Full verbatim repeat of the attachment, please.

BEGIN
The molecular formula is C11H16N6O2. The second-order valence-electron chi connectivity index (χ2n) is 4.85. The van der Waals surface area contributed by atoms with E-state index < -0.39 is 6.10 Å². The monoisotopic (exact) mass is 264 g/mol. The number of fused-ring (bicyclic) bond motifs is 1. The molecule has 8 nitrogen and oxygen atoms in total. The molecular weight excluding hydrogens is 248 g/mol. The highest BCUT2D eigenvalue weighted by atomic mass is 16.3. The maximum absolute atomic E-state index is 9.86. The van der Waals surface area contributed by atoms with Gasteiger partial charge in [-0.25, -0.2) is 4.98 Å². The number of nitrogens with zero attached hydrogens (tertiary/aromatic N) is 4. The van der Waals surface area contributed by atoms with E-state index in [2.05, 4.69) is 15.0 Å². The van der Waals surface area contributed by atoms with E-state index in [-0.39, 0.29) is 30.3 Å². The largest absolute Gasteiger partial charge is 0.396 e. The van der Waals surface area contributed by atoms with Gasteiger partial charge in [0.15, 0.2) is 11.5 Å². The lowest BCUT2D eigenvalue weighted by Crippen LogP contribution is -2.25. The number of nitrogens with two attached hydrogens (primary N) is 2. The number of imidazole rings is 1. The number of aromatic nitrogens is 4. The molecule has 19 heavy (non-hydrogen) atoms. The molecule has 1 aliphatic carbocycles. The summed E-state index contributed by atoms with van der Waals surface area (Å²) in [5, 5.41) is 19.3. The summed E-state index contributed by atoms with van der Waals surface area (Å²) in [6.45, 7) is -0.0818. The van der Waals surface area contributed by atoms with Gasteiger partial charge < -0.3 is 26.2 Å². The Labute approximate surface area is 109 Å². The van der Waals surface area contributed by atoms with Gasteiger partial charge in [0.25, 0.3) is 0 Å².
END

The molecular formula is C11H16N6O2. The second-order valence-electron chi connectivity index (χ2n) is 4.85. The van der Waals surface area contributed by atoms with E-state index < -0.39 is 6.10 Å². The monoisotopic (exact) mass is 264 g/mol. The number of fused-ring (bicyclic) bond motifs is 1. The molecule has 8 nitrogen and oxygen atoms in total. The molecular weight excluding hydrogens is 248 g/mol. The highest BCUT2D eigenvalue weighted by atomic mass is 16.3. The maximum absolute atomic E-state index is 9.86. The van der Waals surface area contributed by atoms with Gasteiger partial charge in [-0.25, -0.2) is 4.98 Å². The number of nitrogens with zero attached hydrogens (tertiary/aromatic N) is 4. The van der Waals surface area contributed by atoms with E-state index in [2.05, 4.69) is 15.0 Å². The van der Waals surface area contributed by atoms with E-state index in [-0.39, 0.29) is 30.3 Å². The largest absolute Gasteiger partial charge is 0.396 e. The van der Waals surface area contributed by atoms with Gasteiger partial charge in [0.15, 0.2) is 11.5 Å². The lowest BCUT2D eigenvalue weighted by Crippen LogP contribution is -2.25. The number of nitrogens with two attached hydrogens (primary N) is 2. The number of imidazole rings is 1. The number of aromatic nitrogens is 4. The molecule has 19 heavy (non-hydrogen) atoms. The molecule has 1 aliphatic carbocycles. The summed E-state index contributed by atoms with van der Waals surface area (Å²) in [5, 5.41) is 19.3. The summed E-state index contributed by atoms with van der Waals surface area (Å²) in [6.45, 7) is -0.0818. The van der Waals surface area contributed by atoms with Gasteiger partial charge < -0.3 is 26.2 Å². The Labute approximate surface area is 109 Å². The van der Waals surface area contributed by atoms with Gasteiger partial charge in [0.25, 0.3) is 0 Å².